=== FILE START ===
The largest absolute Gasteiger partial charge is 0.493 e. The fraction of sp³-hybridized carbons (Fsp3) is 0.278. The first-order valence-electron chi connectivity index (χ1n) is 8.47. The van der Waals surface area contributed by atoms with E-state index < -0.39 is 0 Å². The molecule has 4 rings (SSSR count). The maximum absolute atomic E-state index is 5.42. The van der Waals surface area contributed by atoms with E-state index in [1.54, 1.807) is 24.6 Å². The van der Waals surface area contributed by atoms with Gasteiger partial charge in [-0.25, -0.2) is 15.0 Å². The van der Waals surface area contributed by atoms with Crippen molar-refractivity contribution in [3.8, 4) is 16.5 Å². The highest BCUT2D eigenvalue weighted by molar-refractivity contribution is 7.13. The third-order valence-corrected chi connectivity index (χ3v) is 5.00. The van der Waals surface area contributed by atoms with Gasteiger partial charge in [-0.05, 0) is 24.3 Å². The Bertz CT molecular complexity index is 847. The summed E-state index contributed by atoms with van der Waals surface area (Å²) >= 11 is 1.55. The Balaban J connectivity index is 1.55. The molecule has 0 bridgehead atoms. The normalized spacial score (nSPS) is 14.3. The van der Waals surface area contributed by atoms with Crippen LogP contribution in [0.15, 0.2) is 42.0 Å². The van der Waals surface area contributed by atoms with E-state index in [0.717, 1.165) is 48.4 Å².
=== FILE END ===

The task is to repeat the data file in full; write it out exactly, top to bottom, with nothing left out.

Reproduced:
The largest absolute Gasteiger partial charge is 0.493 e. The fraction of sp³-hybridized carbons (Fsp3) is 0.278. The first-order valence-electron chi connectivity index (χ1n) is 8.47. The van der Waals surface area contributed by atoms with E-state index < -0.39 is 0 Å². The molecule has 4 rings (SSSR count). The maximum absolute atomic E-state index is 5.42. The van der Waals surface area contributed by atoms with E-state index in [1.54, 1.807) is 24.6 Å². The van der Waals surface area contributed by atoms with Gasteiger partial charge in [-0.25, -0.2) is 15.0 Å². The van der Waals surface area contributed by atoms with Crippen molar-refractivity contribution in [3.8, 4) is 16.5 Å². The highest BCUT2D eigenvalue weighted by molar-refractivity contribution is 7.13. The third-order valence-corrected chi connectivity index (χ3v) is 5.00. The van der Waals surface area contributed by atoms with Gasteiger partial charge in [-0.05, 0) is 24.3 Å². The Bertz CT molecular complexity index is 847. The summed E-state index contributed by atoms with van der Waals surface area (Å²) >= 11 is 1.55. The Balaban J connectivity index is 1.55. The molecule has 0 bridgehead atoms. The normalized spacial score (nSPS) is 14.3. The van der Waals surface area contributed by atoms with Crippen LogP contribution in [0.15, 0.2) is 42.0 Å². The van der Waals surface area contributed by atoms with E-state index in [0.717, 1.165) is 48.4 Å².